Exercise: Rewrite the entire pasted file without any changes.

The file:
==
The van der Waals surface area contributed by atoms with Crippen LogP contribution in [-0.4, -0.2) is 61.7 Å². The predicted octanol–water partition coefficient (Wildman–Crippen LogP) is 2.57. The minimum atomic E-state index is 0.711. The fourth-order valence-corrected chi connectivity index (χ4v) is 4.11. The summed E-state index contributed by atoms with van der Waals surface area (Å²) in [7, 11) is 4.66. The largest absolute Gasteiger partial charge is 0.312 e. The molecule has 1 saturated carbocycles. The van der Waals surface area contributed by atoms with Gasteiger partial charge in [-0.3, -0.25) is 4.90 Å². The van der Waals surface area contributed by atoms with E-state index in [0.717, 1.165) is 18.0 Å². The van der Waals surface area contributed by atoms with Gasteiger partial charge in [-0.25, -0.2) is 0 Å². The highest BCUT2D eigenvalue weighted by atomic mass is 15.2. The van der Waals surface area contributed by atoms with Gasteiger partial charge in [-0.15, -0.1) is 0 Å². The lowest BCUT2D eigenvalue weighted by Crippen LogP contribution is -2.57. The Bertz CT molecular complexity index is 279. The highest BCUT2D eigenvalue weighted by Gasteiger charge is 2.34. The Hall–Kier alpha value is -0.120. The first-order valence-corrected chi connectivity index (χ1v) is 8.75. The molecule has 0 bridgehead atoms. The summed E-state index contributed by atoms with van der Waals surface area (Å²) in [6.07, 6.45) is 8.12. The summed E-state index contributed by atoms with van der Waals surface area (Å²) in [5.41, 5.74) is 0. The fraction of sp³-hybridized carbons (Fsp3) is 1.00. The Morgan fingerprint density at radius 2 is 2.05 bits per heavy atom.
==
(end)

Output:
The van der Waals surface area contributed by atoms with Crippen LogP contribution in [-0.4, -0.2) is 61.7 Å². The predicted octanol–water partition coefficient (Wildman–Crippen LogP) is 2.57. The minimum atomic E-state index is 0.711. The fourth-order valence-corrected chi connectivity index (χ4v) is 4.11. The summed E-state index contributed by atoms with van der Waals surface area (Å²) in [7, 11) is 4.66. The largest absolute Gasteiger partial charge is 0.312 e. The molecule has 1 saturated carbocycles. The van der Waals surface area contributed by atoms with Gasteiger partial charge in [-0.3, -0.25) is 4.90 Å². The van der Waals surface area contributed by atoms with E-state index in [0.717, 1.165) is 18.0 Å². The van der Waals surface area contributed by atoms with Gasteiger partial charge in [-0.25, -0.2) is 0 Å². The highest BCUT2D eigenvalue weighted by atomic mass is 15.2. The van der Waals surface area contributed by atoms with Gasteiger partial charge in [-0.15, -0.1) is 0 Å². The lowest BCUT2D eigenvalue weighted by Crippen LogP contribution is -2.57. The Bertz CT molecular complexity index is 279. The highest BCUT2D eigenvalue weighted by Gasteiger charge is 2.34. The Hall–Kier alpha value is -0.120. The first-order valence-corrected chi connectivity index (χ1v) is 8.75. The molecule has 0 bridgehead atoms. The summed E-state index contributed by atoms with van der Waals surface area (Å²) in [6.07, 6.45) is 8.12. The summed E-state index contributed by atoms with van der Waals surface area (Å²) in [5.41, 5.74) is 0. The fraction of sp³-hybridized carbons (Fsp3) is 1.00. The Morgan fingerprint density at radius 2 is 2.05 bits per heavy atom.